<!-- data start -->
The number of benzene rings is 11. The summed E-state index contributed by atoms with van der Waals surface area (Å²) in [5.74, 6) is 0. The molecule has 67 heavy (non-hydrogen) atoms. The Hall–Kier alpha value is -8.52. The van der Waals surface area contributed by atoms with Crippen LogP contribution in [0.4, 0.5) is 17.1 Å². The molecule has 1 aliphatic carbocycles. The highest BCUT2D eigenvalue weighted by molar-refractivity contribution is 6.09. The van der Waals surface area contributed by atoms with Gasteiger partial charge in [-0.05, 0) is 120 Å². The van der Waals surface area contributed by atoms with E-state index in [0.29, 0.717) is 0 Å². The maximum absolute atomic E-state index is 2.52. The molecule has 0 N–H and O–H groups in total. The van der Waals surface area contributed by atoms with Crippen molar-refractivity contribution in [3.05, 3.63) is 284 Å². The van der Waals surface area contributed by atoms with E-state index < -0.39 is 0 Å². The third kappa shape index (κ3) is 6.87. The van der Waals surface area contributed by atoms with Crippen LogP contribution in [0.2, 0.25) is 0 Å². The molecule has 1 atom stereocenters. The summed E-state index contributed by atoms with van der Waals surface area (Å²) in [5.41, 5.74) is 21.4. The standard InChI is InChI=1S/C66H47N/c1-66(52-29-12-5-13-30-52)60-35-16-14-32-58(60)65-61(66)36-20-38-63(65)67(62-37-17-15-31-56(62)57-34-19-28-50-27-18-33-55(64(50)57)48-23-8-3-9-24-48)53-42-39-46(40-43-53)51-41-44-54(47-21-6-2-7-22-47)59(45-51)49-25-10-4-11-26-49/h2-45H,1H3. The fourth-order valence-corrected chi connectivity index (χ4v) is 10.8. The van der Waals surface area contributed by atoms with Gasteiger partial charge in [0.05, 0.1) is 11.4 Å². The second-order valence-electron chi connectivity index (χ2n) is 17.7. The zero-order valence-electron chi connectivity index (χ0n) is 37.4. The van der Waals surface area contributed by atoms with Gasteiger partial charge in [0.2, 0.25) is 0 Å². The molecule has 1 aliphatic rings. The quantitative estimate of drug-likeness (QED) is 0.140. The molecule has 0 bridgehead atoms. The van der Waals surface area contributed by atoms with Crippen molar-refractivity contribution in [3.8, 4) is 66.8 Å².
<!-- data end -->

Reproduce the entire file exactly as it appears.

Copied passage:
The number of benzene rings is 11. The summed E-state index contributed by atoms with van der Waals surface area (Å²) in [5.74, 6) is 0. The molecule has 67 heavy (non-hydrogen) atoms. The Hall–Kier alpha value is -8.52. The van der Waals surface area contributed by atoms with Crippen LogP contribution in [0.4, 0.5) is 17.1 Å². The molecule has 1 aliphatic carbocycles. The highest BCUT2D eigenvalue weighted by molar-refractivity contribution is 6.09. The van der Waals surface area contributed by atoms with Gasteiger partial charge in [-0.05, 0) is 120 Å². The van der Waals surface area contributed by atoms with E-state index in [0.29, 0.717) is 0 Å². The maximum absolute atomic E-state index is 2.52. The molecule has 0 N–H and O–H groups in total. The van der Waals surface area contributed by atoms with Crippen molar-refractivity contribution in [3.05, 3.63) is 284 Å². The van der Waals surface area contributed by atoms with E-state index < -0.39 is 0 Å². The third kappa shape index (κ3) is 6.87. The van der Waals surface area contributed by atoms with Crippen LogP contribution in [0.2, 0.25) is 0 Å². The molecule has 1 atom stereocenters. The summed E-state index contributed by atoms with van der Waals surface area (Å²) in [5.41, 5.74) is 21.4. The standard InChI is InChI=1S/C66H47N/c1-66(52-29-12-5-13-30-52)60-35-16-14-32-58(60)65-61(66)36-20-38-63(65)67(62-37-17-15-31-56(62)57-34-19-28-50-27-18-33-55(64(50)57)48-23-8-3-9-24-48)53-42-39-46(40-43-53)51-41-44-54(47-21-6-2-7-22-47)59(45-51)49-25-10-4-11-26-49/h2-45H,1H3. The fourth-order valence-corrected chi connectivity index (χ4v) is 10.8. The van der Waals surface area contributed by atoms with Gasteiger partial charge in [0.05, 0.1) is 11.4 Å². The second-order valence-electron chi connectivity index (χ2n) is 17.7. The zero-order valence-electron chi connectivity index (χ0n) is 37.4. The van der Waals surface area contributed by atoms with Gasteiger partial charge in [0.2, 0.25) is 0 Å². The molecule has 1 aliphatic rings. The quantitative estimate of drug-likeness (QED) is 0.140. The molecule has 0 bridgehead atoms. The van der Waals surface area contributed by atoms with Crippen molar-refractivity contribution in [3.8, 4) is 66.8 Å².